Lorraine Kelly has revealed a love of wild swimming in the River Tay as she launched her debut novel.
The former Broughty Ferry and Tayport resident was in St Andrews on Saturday to mark the publication of ‘The Island Swimmer’.
Cold water swimming is a central theme of the novel, which is set amongst the scenic backdrop of the Orkney Islands.
The TV presenter and former journalist was in Fife to publicise the new book that explores the themes of community and family.
It’s main character, Evie joins a group of cold swimmers after she returns to her native Orkney to face past mistakes.
Documentary encounter reveals health benefits of wild swimming to Lorraine
Lorraine described how an encounter with a father who had used wild swimming to combat his grief emphasised the huge benefits of the activity.
The 64-year-old TV presenter told an audience at St Mark’s Church that she had met the dad while producing a documentary on the massacre at Dunblane Primary School in 1996.
“One of the dads had really suffered and was in a dark place,” she said.
“Being in the water gave him a lot of comfort and that’s when I realised it could be really good for your mental as well as physical health.”
The host of ‘Lorraine’ had previously taken up the activity on the Ayrshire coast.
But she felt compelled to take the plunge in the South Pole.
“The first time I properly went wild swimming was in Antarctica and we were following in (Ernest) Shackleton’s footsteps”, she said.
“I took all of my clothes off and ran in for what I would like to say was nanoseconds. It was really stupid.
“I ran out again and I couldn’t feel anything. My clothes were all inside out and I actually had ice forming on my face.
“But, I had never felt so alive. It was astonishing. Then when I came home I started to do some swimming in lochs and in Orkney.”
“It’s a lovely thing to do with friends because it’s great fun.
“And afterwards you can have a coffee with maybe some baileys in it and a cake.
“You feel like you’ve earned it and it’s a lovely bonding activity. As you get older friendships become even more important.”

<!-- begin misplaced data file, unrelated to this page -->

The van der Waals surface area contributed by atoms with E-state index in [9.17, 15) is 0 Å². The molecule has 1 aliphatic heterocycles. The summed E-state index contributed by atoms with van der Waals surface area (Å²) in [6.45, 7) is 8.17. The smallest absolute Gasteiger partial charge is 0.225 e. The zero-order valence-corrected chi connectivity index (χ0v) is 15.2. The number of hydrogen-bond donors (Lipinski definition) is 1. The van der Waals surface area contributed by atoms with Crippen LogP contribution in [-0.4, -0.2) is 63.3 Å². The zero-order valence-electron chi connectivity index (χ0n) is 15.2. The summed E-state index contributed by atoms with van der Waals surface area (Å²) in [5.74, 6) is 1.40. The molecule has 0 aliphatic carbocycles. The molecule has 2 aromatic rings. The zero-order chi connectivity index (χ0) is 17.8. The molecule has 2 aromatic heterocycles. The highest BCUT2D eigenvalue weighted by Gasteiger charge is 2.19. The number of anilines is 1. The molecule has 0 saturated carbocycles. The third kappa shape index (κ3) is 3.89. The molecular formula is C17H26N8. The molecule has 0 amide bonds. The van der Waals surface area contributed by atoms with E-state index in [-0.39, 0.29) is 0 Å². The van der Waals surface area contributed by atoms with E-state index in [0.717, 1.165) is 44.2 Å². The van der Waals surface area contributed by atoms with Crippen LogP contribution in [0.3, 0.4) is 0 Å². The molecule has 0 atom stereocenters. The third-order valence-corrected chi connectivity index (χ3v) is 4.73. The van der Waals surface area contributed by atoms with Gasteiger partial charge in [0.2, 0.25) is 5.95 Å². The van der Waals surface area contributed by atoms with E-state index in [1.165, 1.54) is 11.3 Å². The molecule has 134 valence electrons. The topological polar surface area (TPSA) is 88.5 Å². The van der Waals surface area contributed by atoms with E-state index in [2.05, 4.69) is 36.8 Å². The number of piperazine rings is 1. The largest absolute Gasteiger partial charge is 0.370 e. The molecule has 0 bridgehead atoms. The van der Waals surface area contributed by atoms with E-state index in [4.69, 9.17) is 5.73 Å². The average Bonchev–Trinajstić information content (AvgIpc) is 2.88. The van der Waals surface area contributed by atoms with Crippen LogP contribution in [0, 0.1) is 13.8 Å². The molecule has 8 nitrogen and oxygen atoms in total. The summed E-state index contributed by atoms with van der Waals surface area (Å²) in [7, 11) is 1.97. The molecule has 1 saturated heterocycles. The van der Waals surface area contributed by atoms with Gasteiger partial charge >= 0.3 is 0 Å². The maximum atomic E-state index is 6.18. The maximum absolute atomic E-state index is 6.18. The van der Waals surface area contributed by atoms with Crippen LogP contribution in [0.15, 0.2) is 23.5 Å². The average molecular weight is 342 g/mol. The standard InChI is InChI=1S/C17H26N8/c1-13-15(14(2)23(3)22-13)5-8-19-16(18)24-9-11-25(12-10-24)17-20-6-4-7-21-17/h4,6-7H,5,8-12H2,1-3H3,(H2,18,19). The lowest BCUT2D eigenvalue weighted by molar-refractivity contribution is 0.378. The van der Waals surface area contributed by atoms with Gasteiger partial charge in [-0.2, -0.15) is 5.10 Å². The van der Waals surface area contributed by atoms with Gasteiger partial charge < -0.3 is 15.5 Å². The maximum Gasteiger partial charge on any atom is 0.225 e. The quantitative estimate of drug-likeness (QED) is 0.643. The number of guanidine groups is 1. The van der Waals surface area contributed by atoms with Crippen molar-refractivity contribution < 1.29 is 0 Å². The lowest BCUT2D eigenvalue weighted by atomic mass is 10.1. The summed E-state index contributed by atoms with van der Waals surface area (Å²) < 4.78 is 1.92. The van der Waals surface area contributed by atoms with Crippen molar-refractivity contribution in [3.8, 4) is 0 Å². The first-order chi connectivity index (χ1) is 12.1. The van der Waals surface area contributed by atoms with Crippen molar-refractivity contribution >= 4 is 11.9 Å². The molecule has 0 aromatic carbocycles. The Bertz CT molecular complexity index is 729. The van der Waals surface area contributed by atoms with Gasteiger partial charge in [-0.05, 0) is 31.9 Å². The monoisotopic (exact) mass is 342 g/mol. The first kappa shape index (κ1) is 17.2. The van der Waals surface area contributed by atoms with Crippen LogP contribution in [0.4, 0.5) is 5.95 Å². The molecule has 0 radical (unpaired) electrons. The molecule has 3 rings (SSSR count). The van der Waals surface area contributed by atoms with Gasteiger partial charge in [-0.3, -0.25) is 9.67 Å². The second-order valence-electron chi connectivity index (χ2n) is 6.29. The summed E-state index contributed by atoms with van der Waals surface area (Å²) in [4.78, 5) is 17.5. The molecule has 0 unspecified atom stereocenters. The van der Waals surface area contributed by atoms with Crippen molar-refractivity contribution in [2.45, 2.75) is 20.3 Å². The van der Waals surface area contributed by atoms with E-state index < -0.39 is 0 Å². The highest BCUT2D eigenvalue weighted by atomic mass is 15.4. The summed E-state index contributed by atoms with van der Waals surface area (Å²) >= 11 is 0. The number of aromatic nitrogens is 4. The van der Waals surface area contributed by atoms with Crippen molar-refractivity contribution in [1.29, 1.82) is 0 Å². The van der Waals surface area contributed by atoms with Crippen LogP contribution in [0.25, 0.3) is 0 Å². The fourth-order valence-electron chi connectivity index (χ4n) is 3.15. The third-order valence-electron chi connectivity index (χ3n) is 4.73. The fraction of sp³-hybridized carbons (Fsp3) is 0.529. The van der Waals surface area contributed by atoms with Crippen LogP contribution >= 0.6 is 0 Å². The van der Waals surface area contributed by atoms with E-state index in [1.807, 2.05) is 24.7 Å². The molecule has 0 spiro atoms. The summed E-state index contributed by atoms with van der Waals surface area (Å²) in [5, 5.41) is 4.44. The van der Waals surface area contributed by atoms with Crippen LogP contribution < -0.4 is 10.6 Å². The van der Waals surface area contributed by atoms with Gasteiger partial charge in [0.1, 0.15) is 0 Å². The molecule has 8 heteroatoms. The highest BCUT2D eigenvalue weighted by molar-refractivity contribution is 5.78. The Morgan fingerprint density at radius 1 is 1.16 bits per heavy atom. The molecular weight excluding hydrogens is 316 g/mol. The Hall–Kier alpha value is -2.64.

Wild swimming ‘makes you feel alive’
Lorraine has also taken her wild swimming into the River Tay’s estuary, braving the waters at Broughty Ferry and Tayport.
“It makes you feel alive and it’s great for your mental health if you are maybe feeling overwhelmed sometimes”, she added..
Now living nearer London with her husband, sections of the novel were written from Zimbabwe, which is a favoured camping location for Lorraine and her family.
But, asked if she would like to return Scotland, she said: “I really would. Two weeks ago I was here and we went for a walk on the beach. I felt such a pang of homesickness.”
According to Lorraine, there are similarities between Fife and Orkney in terms of a “sense of community”.
Lorraine’s debut novel is ‘quite dark’, but also fun
Hosting ‘Lorraine’ on a near daily basis also helped the former journalist to develop ideas for the novel.
“I learn something new every day and everyday is a school day. Because of the job I do and I talk to a lot of people. There are little traits that I’ve picked up on.
“I had ideas in my head buzzing around like bees and I had to get them out. I’ve been lucky enough to have the opportunity to do that.
“There’s a lot fun in it (the novel) and there are some laughs, but it is also quite dark”, she explained.
“Everyone has a story in them, but it’s a full-time job. I was really lucky that I was given the time to write this.”
The new novelist hasn’t written off publishing a second novel and was recently unmasked as an owl on the BBC’s ‘Masked Singer’ programme.